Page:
It's International Blasphemy Day on Friday. Initiated by the New York-based Center for Inquiry in 2009 in the wake of the Danish Muhammad cartoons controversy, it's designed to press home the need for everyone to be able to say what they like about religion without fear of being punished for it.
Forget for a moment that it was started by an atheist organisation. Forget that blasphemy and mockery directed against the God in whom we believe hurts and stings. This is something all Christians should support, for three reasons.
1. Blasphemy laws kill people
In Pakistan they're used to settle disputes between neighbours – a Muslim can accuse a Christian of blasphemy on spurious grounds and see him jailed and in fear of his life. Asia Bibi is still in jail facing the death penalty. In other Muslim countries Christians live in fear because of what a careless word or a false accusation might lead to. In Bangladesh, people who've identified themselves as atheists have been murdered. Blasphemy is punishable by death in Afghanistan and Saudi Arabia, too.
There's something profoundly disturbing about the idea that God should require the services of an executioner to protect His honour. When Christians stand up against blasphemy laws, we aren't denying God's glory, we are affirming it: we're saying he is untouchable by human ignorance, scorn or abuse.
2. Blasphemy laws compromise religious freedom
Some Christians are keen to oppose blasphemy laws in Muslim countries because they're used against Christians, but want to retain legal sanctions against blaspheming the Christian faith in their own country. There are laws against blasphemy in at least 14 member states of the EU. The UK abolished the offence in 2008, but Northern Ireland retained it. Six US states still have blasphemy laws; the Massachusetts one threatens prison and a fine for anyone who "willfully blasphemes the holy name of God by denying, cursing or contumeliously reproaching God, His creation, government or final judging of the world, or by cursing or contumeliously reproaching Jesus Christ or the Holy Ghost, or by cursing or contumeliously reproaching or exposing to contempt and ridicule, the holy word of God contained in the holy scriptures".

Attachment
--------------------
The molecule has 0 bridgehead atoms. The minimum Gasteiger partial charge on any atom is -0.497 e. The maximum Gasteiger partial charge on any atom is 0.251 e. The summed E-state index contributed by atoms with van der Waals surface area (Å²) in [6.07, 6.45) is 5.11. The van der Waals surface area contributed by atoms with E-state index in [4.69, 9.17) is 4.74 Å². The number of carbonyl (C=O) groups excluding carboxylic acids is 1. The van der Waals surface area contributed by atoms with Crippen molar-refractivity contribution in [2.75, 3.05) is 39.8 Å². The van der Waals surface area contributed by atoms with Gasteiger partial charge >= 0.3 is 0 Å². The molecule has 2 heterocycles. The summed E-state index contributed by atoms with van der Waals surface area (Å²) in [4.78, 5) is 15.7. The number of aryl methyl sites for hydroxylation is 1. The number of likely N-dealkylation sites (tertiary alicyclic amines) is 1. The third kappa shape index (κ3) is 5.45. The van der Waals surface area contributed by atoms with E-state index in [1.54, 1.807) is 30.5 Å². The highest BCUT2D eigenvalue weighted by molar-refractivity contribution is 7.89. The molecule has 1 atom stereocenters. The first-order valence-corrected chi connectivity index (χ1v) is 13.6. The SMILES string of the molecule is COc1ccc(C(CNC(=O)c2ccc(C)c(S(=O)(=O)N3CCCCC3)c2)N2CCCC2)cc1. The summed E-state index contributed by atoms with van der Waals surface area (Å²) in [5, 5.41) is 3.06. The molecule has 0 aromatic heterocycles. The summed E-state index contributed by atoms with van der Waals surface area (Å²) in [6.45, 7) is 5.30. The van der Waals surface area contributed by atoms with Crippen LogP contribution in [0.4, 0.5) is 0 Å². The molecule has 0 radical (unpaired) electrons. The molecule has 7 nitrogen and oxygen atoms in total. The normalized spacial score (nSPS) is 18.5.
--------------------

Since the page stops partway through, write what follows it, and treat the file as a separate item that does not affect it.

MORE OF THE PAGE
That law's a dead letter, though it still exists. But this is the point: if we defend the blasphemy law in a Christian country but not in a Muslim one, we're playing the world's game. We aren't actually saying anything different about how faith works or about the God in whom we believe. We're still saying he needs defending by law. And once we concede the principle that it's up to the state to decide which religion should be defended and which doesn't, we have stripped away one of the key protections of our own faith. Because the best defence of liberty for some is liberty for all.
3. We can witness to a better way
No idea, no argument and no religion should be beyond criticism. That's how it is tested and refined, and how it becomes stronger. Sometimes criticism is hostile and abusive. And yes, it hurts when sacred things are sneered at by people who don't understand them and don't value them. But the question is how we respond to these attacks. It shouldn't be by trying to stop them. Instead, we should answer with grace, patience and wisdom. We shouldn't try to stifle them through using the law. And while we can be robust in rebutting serious criticism, we should never respond with resentment or bitterness.
God does not need us to be angry on his behalf. All too often, that's just a sign of our our insecurity. Instead, he needs us to witness to his loving grace.
We need to be confident enough not to care about blasphemy. God can look after himself.
Follow Mark Woods on Twitter: @RevMarkWoods